W. E. Petersen Symposium

Professor W. E. Petersen.

Professor W. E. Petersen was a highly influential dairy scientist who was on the faculty at the University of Minnesota starting in 1921 until his retirment in 1960. The Danish-American professor conducted landmark research in the physiology of lactation and other aspects of dairy husbandry. He conducted fundamental research on udder development, milk secretion and milk composition. Professor Petersen earned his B.S., M.S., and Ph.D. in 1916, 1917,and 1928, respectively, from the University of Minnesota. Learn more about Dr. Petersen in an article published in the Journal of Animal Science (1997; 75:1431-1433) titled "William Earl Petersen, 1892-1971: A Brief Biography" (PDF).

To honor his memory, Dr. Petersen’s family established a fund in the Department of Animal Science at the University of Minnesota to sponsor dairy related symposia. The first symposium was held in December of 2000.

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5th W. E. Petersen Symposium

"Challenges and Opportunities in Animal Science Education"

Presented by the Department of Animal Science

The 5th W. E. Petersen Symposium focused on graduate education and provided an overview of the needs in the Animal Sciences and what the future holds for students in Animal Science graduate programs. The goals of this symposium were to: 1) identify priority areas and the specific courses graduate students will need in the future to be successful, and 2) develop strategies for cooperation between universities in offering needed courses in an efficient and sustainable manner.

Symposium Presentations:


  • Future Graduate Education Needs—An Industry Perspective
    - Ronnie Green, Pfizer Animal Genetics

  • Animal Breeding and Quantitative Genetics On-Line: A solution to a Dilemma in Graduate Education
    - Ron Lewis, Department of Animal & Poultry Sciences, Virginia Tech University

4th W. E. Petersen Symposium

"Crossbreeding of Dairy Cattle: The Science and the Impact "

Presented by the Department of Animal Science, April 2, 2007

The 4th W.E. Petersen Symposium addressed the science and impact of crossbreeding of dairy cattle. Crossbreeding is the hottest topic at this time in dairy genetics, and the University of Minnesota has taken a lead in conducting new research. Furthermore, the University of Minnesota has provided international leadership in educating dairy producers on implementation of crossbreeding systems. Internationally renowned researchers, as well as dairy producers from Minnesota and California, discussed their perspectives on crossbreeding of dairy cattle at this symposium.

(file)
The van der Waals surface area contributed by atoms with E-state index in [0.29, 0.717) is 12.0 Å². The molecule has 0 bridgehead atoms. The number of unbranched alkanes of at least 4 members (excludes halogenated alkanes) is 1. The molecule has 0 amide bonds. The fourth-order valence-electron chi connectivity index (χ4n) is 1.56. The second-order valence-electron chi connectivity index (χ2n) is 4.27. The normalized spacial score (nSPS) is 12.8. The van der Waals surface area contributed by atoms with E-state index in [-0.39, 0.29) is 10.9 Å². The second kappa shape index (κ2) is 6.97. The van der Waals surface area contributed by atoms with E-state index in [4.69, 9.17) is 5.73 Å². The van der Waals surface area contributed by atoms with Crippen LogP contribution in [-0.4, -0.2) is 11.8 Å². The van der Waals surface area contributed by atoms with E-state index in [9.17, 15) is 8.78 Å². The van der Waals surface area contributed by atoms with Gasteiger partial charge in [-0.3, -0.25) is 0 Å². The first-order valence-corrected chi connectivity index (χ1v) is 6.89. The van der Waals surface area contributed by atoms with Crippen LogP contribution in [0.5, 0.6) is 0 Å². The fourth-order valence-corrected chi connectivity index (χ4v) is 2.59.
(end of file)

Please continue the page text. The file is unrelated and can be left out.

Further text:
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3rd W. E. Petersen Symposium

"Exploring Viable Dairy System Alternatives for Minnesota"

Presented by the Department of Animal Science, April 25, 2005

The objective of the 3rd W.E. Petersen Symposium was to explore which dairy system alternatives are most likely to be successful over the next 10-20 years in Minnesota and identify likely impacts of the dairy industry moving in this direction. This seminar explored implications of various systems relative to economics, human resources, farm families, rural communities, environmental impacts and animal welfare considerations. Top experts at the symposium discussed the impacts of alternative dairy systems.

Symposium Presentations:

2nd W. E. Petersen Symposium

"Reproductive Loss in Dairy Cows: is the Trend Reversible?"

Presented by the Department of Animal Science, April 8, 2003

The 2nd W. E. Petersen Symposium addressed reproduction in dairy cattle and explored biological and management factors that affect dairy reproduction. Top experts in dairy cattle reproduction discussed their views on the decline of fertility in cows.

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1st W. E. Petersen Symposium

"Dairy Genomics-Future Trends and Opportunities"

Presented by the Department of Animal Science, December 11, 2000

Dairy genomics was the theme of the first W. E. Petersen Symposium. The major objectives of the event were to: 1) provide our graduate students and colleagues with current information about advances in dairy genomics in the U.S., and 2) to provide a brainstorming forum to discuss the future of dairy genomics, possible development of a multi-state reserach program, and possible development of an F-2 Holstein population. The inaugural seminar was held on the University of Minnesota St. Paul Campus with 85 researchers and students in attendance.

Symposium Presentations: